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House vocabulary

Unless you live in a block of flats or a bungalow (one-storey house with or without an attic), British houses normally have two or three floors or stories. On the ground floor you're likely to find the living room, kitchen and dining room, while on the first floor you'll pro a ly find edrooms and a athroom. On the second or top floor is the attic, or loft. On the roof of many houses you can still see a chimney and chimney pot - even if the house now enefits from central heating. !he floors of a house are connected y stairs, with a landing (area) on the upper floor which leads to the upstairs rooms. "ost British houses are made of brick and cement. #n a row of terrace houses (houses $oined together), the interconnecting walls are cavity walls% they have a space etween them to allow air to circulate. On the interiors, the walls are covered in plaster, and then either painted or decorated with wallpaper. !he internal walls of a house fall into two categories% load-bearing walls (those that are structural and support the weight of the floors) and partition walls (those walls that divide rooms, ut can e knocked down.) &loors and roofs are supported y strong' eams, which are long, heavy pieces of wood or metal. &loors can e covered in a variety of materials, such as parquet (wooden s(uares), laminate flooring (a type of thin wooden plank), or tiles (either ceramic or vinyl). #n living rooms and edrooms, the floors are generally covered with carpets. )ouses are normally connected to local utilities, such as mains water, electricity and gas supply. #n the countryside, not everyone is connected to mains gas, and some houses have gas tanks in their gardens. !he vast ma$ority of people are connected to the local sewage system (for waste water), ut some people have their own septic tanks in their gardens to treat waste water. )ouses that are connected to utilities have separate meters to show how much they consume. *epresentatives of these utility companies visit houses regularly to take meter readings - with which they can then ill their customers. +ome electrical $o s (such as wiring or rewiring , installing the electrical ca les) should only e done y professional electricians, although you can still change a plug, or change a socket (the hole in the wall where you put the plug in to connect to the electricity supply). &or safety reasons, the wiring in the house is on more than one circuit% lighting usually is on one circuit, and the sockets are on another circuit. +ome plumbing (water piping) $o s should also e done y professional plum ers. &or e-ample, although you can change taps, you should get a professional to install a gas boiler. +ome uilding work can e done without supervision. "any people en$oy doing .#/, such as putting up shelves, fitting cup oards and doors, assembling furniture and so on. )owever, for the ig $o s, such as loft conversions and uilding extensions, you need to first apply for and o tain planning and building permission (from the local authorities) then employ a firm of uilders. #n Britain, damp winter weather causes many pro lems to houses. &or e-ample, some houses can suffer from damp (humidity) or dry rot, caused y water seeping into walls and timber (wood). &or this reason, houses have gutters (tu es attached $ust under the roof that run along the length of the house to catch rain water) and some may need regular damp proof treatment (special chemicals to prevent damp from spreading). 0indow sills (the piece of the wall - internal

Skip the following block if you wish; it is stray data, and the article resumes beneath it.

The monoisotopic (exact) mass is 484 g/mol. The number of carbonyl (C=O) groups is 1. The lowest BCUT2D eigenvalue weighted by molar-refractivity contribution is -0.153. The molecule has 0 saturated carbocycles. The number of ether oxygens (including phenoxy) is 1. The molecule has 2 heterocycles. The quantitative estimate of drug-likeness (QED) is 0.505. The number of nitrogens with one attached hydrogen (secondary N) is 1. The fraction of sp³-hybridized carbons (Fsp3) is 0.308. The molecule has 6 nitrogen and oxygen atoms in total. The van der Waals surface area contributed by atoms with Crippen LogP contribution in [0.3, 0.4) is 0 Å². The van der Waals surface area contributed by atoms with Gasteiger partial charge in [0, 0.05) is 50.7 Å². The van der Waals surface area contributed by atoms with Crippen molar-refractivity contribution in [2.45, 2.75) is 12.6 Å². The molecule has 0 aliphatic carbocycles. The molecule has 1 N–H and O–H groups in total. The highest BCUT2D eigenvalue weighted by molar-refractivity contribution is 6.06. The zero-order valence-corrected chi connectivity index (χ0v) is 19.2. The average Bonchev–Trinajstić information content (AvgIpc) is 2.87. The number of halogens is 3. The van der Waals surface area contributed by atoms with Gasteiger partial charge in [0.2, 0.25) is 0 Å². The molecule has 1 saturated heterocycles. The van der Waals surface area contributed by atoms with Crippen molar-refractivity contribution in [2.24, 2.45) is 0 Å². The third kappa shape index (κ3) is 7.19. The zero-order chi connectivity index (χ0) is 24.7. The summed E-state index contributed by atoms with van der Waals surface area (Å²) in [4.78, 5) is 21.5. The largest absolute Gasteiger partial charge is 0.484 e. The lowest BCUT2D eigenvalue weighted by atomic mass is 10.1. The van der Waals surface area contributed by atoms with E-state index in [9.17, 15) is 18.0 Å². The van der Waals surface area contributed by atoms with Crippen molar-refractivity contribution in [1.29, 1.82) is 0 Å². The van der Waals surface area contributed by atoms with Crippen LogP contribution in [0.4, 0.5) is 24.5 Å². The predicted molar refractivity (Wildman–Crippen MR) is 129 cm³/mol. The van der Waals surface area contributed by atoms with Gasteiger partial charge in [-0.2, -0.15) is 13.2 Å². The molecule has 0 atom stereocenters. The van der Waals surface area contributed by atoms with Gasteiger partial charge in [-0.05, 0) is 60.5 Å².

or e-ternal - in which the window is set) and window frames (the wood that goes around the window) should e made waterproof (so that water cannot get in), and most people have central heating via radiators to keep the air inside warm and dry. +pecial thermostats set on the wall help to regulate the temperature in the room. #n addition, most people have insulation in the loft to keep warm air in, and cold air out.